Like the Super.fi’s the Triples’ simply eat electronica and dance music for breakfast, punching their way through huge beats with lightning speed, impeccable precision, a complete lack of overhang or bloat, and, most importantly, unfailing smoothness. It would be so easy for an IEM to become fatiguing, being millimeters away from your eardrum, but the Triple.fi’s do an even better job in the top end then the Super.fi’s, producing hyper-detailed treble that never splashes, sizzles or fries. And yes, they will play ridiculously loud and remain as clean as freshly fallen snow, but have some restraint or your ears will pay. At reasonable levels I can, and have, listened to them for hours on end with no fatigue. The story is just as good in the mids, which are amazingly neutral and clean. Any other headphone I’ve heard lately, with the exception of my big Sennheiser HD 650’s, sounds coloured to me now. I suppose you could fault the Triples for being “dry”, or not warm enough, but I love the fact that they have basically no sonic character of their own: their “sound” changes with every song and is wholly appropriate to whatever music they’re playing. That’s pretty much what hi-fi is all about, isn’t it?
The other word that springs to mind to describe the Triple.fi’s is “resolution”. If one were to make a video analogy the Super.fi’s would be standard definition, and the Triple.fi’s most definitely 1080p uncompressed HD. There is not just incredibly fine detail on offer, but the ability to delineate and unravel dense music passages that rivals any transducer I’ve ever heard. As valuable as these headphones could be to a musician, they could be an equally useful tool to an engineer, laying bare every nuance and layer of even the most complicated mix. Imaging could be a little tougher to judge than on speakers, perhaps, but the Triple.fi’s innate balance, coherence and honesty will really tell you exactly what your music sounds like. Huge dynamics, vibrant tonal color, incredible speed and rhythmic prowess, etc. etc. The list goes on. Some may complain that they lack warmth and bloom, and there’s the whole issue of not feeling the sound you’re hearing, but I can really think of no other sonic caveats. These are true high end headphones with nothing to apologize for, which also happen to be incredibly practical, easy to drive, and, compared to the audiophile approved, top drawer Sennheisers, AKGs, Stax, Grados etc., very reasonably priced.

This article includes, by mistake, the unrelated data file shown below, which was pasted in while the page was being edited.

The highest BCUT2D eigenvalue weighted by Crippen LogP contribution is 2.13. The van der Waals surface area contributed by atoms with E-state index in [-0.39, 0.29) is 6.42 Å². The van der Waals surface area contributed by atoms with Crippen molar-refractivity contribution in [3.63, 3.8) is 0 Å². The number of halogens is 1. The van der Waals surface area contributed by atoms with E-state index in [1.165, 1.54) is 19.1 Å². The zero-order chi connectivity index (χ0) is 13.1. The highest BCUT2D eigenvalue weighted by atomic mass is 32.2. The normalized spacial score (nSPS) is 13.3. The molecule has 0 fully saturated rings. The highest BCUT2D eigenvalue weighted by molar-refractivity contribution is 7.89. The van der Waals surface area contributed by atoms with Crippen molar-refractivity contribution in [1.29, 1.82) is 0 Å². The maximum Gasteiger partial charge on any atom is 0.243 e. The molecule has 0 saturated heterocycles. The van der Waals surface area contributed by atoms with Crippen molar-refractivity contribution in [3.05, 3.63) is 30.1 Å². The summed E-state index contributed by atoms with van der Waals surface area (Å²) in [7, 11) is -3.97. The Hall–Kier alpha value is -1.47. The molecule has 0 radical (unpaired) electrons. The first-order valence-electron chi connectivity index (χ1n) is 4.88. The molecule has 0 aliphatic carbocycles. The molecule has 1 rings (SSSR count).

Yes, compared to many other IEMs, let alone earbuds, they’re still expensive. Probably cost more than your iPod did. If they cost twice as much I’d still buy them. If you care about sound and listen on the move a lot, you need to hear these headphones. They improved my day-to-day life in a way completely disproportionate to their price. I’ve been using them every day for months and I’m still amazed how good they sound every time I put them on. The scary thing is that UE has higher end models (all with custom ear molds), which promise an ever better fit, greater isolation and ever better sound. Maybe it’s time to visit my local audiologist to get some molds made…